I am seduced by its energy, by the indulgence of choice with its shops and cafes. We shuffle tediously through the large groups of tourists in the town to reach Il Pirata for lunch. And there, we succumb to the bruschetta and the cannoli because we are in Italy, and in Italy, the temptation is overwhelming.
We hiked from Corniglia to Verrnazza, which seems more of a downhill climb than that in reverse and we start to hone down the art of traversing villages within a 90 minute window. A well-positioned bar greets us with more temptation on the second half of the hike but we hold on for the feast that Vernazza holds in store for us.
The queues for boarding the boat from Vernazza become a bore in peak season so plan ahead and arrive early or work on your patient streak. This village is busy and crowded but I can’t help but find it fabulous.
Monterosos Al Mare
I make lighter work of my writing by saving the easiest one till lats. Monterosso stands out amongst all the village for its beach properties. If you want a beach break with easy reach of the seaside, fun bars and a little more nightlife, stay in Monterosso.
The beach here is larger and more sandy than the waterside in the other villages with several well-positioned, beachfront hotels and both private and public beaches. Just be mindful that you may have to pay for deck chair usage.
The old and new town in Monterosso are separated by a tunnel and there are clear signals that this village is well-suited to families too with children’s play areas and outdoor activities.
The Vernazza — Monterosso and vice versa walks are the most popular in the region and for a leisurely attempt at it, allow yourself 2 -3 hours, as it is quite hilly.
Tucked away in Monterosso, away from the sea front which has an appealing retro feel, we found a tranquil cemetery up in the hills with family mausoleums, dressed with floral decorations and photographs of loved ones no longer here and reminiscent of the Recolleta cemetery in Buenos Aires.
And if you happen to be in Monterrosso in mid June, you may even find yourself in the midst of the Anchovy Festival. Yes, in a day and age where the word niche elbows its way into the psyche of free-spirited, open-ended mentalities, it seems one actually exists dedicated to this love-or-hate, small, salty fish.
It is no easy task trying to portray the true Italian Riviera charm of the Cinque Terre in words but I hope I have shed some light on the differences and similarities between the villages.
In reality however, if the primary goal of your visit is to be able to visit the 5 Cinque Terre villages, partake in picturesque hikes, consume local produce and relax in a laid back, sleepy part of Italy, then it really makes very little difference, as they ae all so easily accessible.
Levanto – a hidden jewel in Liguria’s crown
That completes your tour of these five villages or the “five lands” that the name Cinque Terre literally translates to but before you head on your merry way, spend a bit of time svouring a few of the nearby dreamy villages and towns, which are easy to see with just a day or half day trip from Cinque Terre.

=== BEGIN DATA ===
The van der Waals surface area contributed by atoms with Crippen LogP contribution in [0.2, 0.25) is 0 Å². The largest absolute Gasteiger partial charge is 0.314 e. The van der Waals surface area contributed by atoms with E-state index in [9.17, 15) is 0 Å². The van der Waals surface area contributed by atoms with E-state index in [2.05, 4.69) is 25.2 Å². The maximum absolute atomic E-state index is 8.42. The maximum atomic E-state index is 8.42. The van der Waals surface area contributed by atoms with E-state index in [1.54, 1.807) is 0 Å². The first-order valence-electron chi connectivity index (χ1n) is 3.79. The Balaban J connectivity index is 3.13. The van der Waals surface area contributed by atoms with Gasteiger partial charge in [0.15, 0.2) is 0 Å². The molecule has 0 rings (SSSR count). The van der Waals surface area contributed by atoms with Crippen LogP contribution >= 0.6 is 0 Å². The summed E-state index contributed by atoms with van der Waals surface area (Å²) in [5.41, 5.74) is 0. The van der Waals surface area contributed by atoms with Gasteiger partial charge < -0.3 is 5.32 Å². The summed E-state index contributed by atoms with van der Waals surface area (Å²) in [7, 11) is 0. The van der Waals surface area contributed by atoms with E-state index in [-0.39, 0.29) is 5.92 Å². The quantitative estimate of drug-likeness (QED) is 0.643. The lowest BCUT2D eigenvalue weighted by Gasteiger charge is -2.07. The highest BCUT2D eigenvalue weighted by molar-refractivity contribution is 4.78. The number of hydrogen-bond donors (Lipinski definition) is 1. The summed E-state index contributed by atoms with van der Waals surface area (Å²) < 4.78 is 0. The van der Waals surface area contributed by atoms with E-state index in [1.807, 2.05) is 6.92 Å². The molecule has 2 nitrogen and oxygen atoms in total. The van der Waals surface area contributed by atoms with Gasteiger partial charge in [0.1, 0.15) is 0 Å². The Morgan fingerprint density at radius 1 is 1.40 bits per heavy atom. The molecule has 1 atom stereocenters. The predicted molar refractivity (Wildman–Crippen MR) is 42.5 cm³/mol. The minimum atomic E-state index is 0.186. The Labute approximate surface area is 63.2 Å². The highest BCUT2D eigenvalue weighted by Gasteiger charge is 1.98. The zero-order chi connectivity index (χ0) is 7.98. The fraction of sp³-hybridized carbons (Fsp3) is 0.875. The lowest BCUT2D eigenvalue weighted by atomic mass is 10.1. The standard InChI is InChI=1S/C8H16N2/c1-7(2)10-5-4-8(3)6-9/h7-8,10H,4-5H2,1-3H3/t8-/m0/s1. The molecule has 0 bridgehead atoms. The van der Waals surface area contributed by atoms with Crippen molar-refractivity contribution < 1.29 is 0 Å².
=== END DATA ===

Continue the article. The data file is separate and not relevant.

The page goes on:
Levanto, only approximately 5 minutes and one train stop away from Monterosso, is the more rustic, quaint and docile of the two we visited, particularly as we turned up on a sleepy and wet Sunday, when many shops and restaurants were shut.
Hearing the gurgling in our bellies though and just as put off by the rain as we are at home, we sought shelter under the outdoor canopies of Bar da Brigida,where a few snacks and an iced Freddocino with almond syrup saw me through the afternoon perfectly.
If you’re heading to the Cinque Terre and want to stay somewhere away from the hustle and bustle but still within easy reach of the villages, Levanto is a great option.
A UNESCO-listed site, just like its neighbouring Cinque Terre villages, Porto Venere has long been a popular, coastal holiday destination, particularly for all those enamoured with the kind of yacht-filled marina views so reminiscent of cities like Cannes and Monaco.
Once we had our fill of the colourful buildings and chose which one of the countless boats we were most keen to lay claim to (I wish!), we commenced our stroll along the cafe-lined seaside promenade.
En route, we stumbled upon the Church of St Peter and the Doira Castle.
And even a bride walking down the promenade in flip flops!
Cinque Terre Travel and Transport Tips:
- validate tickets before boarding trains
- boats seemed a bit more reliable with timings than trains
- trains very crowded so be prepared for survival of the fittest if you’re travelling at peak times
- not all trains stop at all 5 villages so check before boarding
- trains are often just one per hour to check the times and plan around them if you have a specific itinerary in mind
- I didn’t spot any obvious toilet stops on the hike routes that I saw so use facilities beforehand or….
- carry plenty of sunscreen, water and a hat for the hikes and wear sensible shoes
- hotels are often high up in the hills with lots of stairs so if you are planning to carry heavy luggage, keep this in mind before confirming a booking